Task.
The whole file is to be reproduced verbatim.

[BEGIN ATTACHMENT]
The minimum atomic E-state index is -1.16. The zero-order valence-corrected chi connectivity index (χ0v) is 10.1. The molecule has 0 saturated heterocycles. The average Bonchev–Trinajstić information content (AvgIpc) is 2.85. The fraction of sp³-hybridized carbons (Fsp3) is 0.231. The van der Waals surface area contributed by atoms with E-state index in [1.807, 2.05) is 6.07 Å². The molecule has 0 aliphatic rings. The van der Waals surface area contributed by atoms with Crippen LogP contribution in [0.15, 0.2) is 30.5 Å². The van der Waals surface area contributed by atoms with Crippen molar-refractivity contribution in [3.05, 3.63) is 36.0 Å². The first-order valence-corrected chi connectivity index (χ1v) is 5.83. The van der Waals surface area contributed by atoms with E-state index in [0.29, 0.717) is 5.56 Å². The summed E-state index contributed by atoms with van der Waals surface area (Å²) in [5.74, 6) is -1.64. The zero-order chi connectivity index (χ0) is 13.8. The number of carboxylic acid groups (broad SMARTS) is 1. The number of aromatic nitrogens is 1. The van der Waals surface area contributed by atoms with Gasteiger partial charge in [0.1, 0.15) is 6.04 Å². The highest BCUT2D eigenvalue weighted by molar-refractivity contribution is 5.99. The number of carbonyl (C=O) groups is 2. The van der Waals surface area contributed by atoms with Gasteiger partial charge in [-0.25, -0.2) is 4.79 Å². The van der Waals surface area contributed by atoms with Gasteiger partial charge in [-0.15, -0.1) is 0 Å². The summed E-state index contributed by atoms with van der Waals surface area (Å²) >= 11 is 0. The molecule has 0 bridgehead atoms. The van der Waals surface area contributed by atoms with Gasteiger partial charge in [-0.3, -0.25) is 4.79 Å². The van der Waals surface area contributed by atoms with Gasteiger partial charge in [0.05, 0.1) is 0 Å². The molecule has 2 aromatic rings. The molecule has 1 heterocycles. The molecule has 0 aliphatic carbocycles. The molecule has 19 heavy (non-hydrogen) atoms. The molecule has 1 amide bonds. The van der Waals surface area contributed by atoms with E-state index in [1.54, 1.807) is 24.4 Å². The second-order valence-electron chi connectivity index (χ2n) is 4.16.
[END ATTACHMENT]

The minimum atomic E-state index is -1.16. The zero-order valence-corrected chi connectivity index (χ0v) is 10.1. The molecule has 0 saturated heterocycles. The average Bonchev–Trinajstić information content (AvgIpc) is 2.85. The fraction of sp³-hybridized carbons (Fsp3) is 0.231. The van der Waals surface area contributed by atoms with E-state index in [1.807, 2.05) is 6.07 Å². The molecule has 0 aliphatic rings. The van der Waals surface area contributed by atoms with Crippen LogP contribution in [0.15, 0.2) is 30.5 Å². The van der Waals surface area contributed by atoms with Crippen molar-refractivity contribution in [3.05, 3.63) is 36.0 Å². The first-order valence-corrected chi connectivity index (χ1v) is 5.83. The van der Waals surface area contributed by atoms with E-state index in [0.29, 0.717) is 5.56 Å². The summed E-state index contributed by atoms with van der Waals surface area (Å²) in [5.74, 6) is -1.64. The zero-order chi connectivity index (χ0) is 13.8. The number of carboxylic acid groups (broad SMARTS) is 1. The number of aromatic nitrogens is 1. The van der Waals surface area contributed by atoms with Gasteiger partial charge in [0.1, 0.15) is 6.04 Å². The highest BCUT2D eigenvalue weighted by molar-refractivity contribution is 5.99. The number of carbonyl (C=O) groups is 2. The van der Waals surface area contributed by atoms with Gasteiger partial charge in [-0.25, -0.2) is 4.79 Å². The van der Waals surface area contributed by atoms with Gasteiger partial charge in [-0.15, -0.1) is 0 Å². The summed E-state index contributed by atoms with van der Waals surface area (Å²) >= 11 is 0. The molecule has 0 bridgehead atoms. The van der Waals surface area contributed by atoms with Gasteiger partial charge in [-0.3, -0.25) is 4.79 Å². The van der Waals surface area contributed by atoms with Gasteiger partial charge in [0.05, 0.1) is 0 Å². The molecule has 2 aromatic rings. The molecule has 1 heterocycles. The molecule has 0 aliphatic carbocycles. The molecule has 19 heavy (non-hydrogen) atoms. The molecule has 1 amide bonds. The van der Waals surface area contributed by atoms with E-state index in [1.54, 1.807) is 24.4 Å². The second-order valence-electron chi connectivity index (χ2n) is 4.16.